Given the opportunity of improving the healthcare delivery system, Johnson said he wouldn't look to a single report “or even numerous reports provided to me solely by agencies or companies from the inner healthcare circle. I would look around the globe at who does it best, how they do it and then pick and choose the best parts of those delivery systems to attempt structuring a better delivery system in our country.”
Ardent's Landgarten said the most rational approach would be to have a reimbursement system that appropriately rewards providers that offer efficient and effective care. “Those that use the fewest resources to achieve the best clinical outcome should be rewarded. Those who fail to achieve best possible outcomes and are inefficient in use of resources—they cost more yet their outcomes aren't as good—should not be rewarded,” he said. As an example, a provider who orders six X-rays may get paid for those services, but the outcome for the patient might not be better, he said.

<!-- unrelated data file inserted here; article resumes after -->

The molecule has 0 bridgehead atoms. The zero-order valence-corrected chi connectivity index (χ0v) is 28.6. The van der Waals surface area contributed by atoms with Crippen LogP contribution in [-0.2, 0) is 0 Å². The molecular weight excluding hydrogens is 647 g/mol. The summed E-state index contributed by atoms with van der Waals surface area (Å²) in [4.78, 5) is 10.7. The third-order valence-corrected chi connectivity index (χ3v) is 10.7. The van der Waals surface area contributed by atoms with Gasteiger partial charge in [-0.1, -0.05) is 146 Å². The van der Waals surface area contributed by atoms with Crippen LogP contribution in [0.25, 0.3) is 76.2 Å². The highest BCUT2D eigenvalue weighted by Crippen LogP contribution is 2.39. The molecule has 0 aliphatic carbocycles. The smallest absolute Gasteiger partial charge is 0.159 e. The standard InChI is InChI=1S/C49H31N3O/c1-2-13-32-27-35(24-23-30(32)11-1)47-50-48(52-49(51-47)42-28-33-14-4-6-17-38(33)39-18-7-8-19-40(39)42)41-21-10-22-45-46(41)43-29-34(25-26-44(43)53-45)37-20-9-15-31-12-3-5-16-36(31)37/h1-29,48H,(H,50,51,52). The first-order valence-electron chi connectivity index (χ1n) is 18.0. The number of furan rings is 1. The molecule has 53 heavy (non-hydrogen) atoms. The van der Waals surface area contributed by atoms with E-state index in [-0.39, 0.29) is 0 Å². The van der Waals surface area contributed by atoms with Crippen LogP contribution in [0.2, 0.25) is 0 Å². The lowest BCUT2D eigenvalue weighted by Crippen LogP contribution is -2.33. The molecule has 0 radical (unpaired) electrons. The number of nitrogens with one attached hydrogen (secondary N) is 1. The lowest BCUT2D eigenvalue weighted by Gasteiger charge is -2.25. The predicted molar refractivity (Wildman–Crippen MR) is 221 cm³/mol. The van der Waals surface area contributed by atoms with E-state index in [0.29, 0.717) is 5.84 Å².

A new reimbursement system should be based in part on national, evidence-based practice guidelines instead of pecuniary interests, and on comparative-effectiveness research, Landgarten said. “Let's find out what medicines and which diagnostic tests and procedures work most effectively and work with those, and reimburse based on those best practices and on evidence-based, clinical practice guidelines.”
The AHA has convened a task force to examine geographic variation in spending. The AHA found the MedPAC report helpful in “evaluating ways to get at this issue,” Steinberg said. With so many factors driving regional variation in spending and service use, trying to find one “silver bullet” to address these variations may not be possible, she said.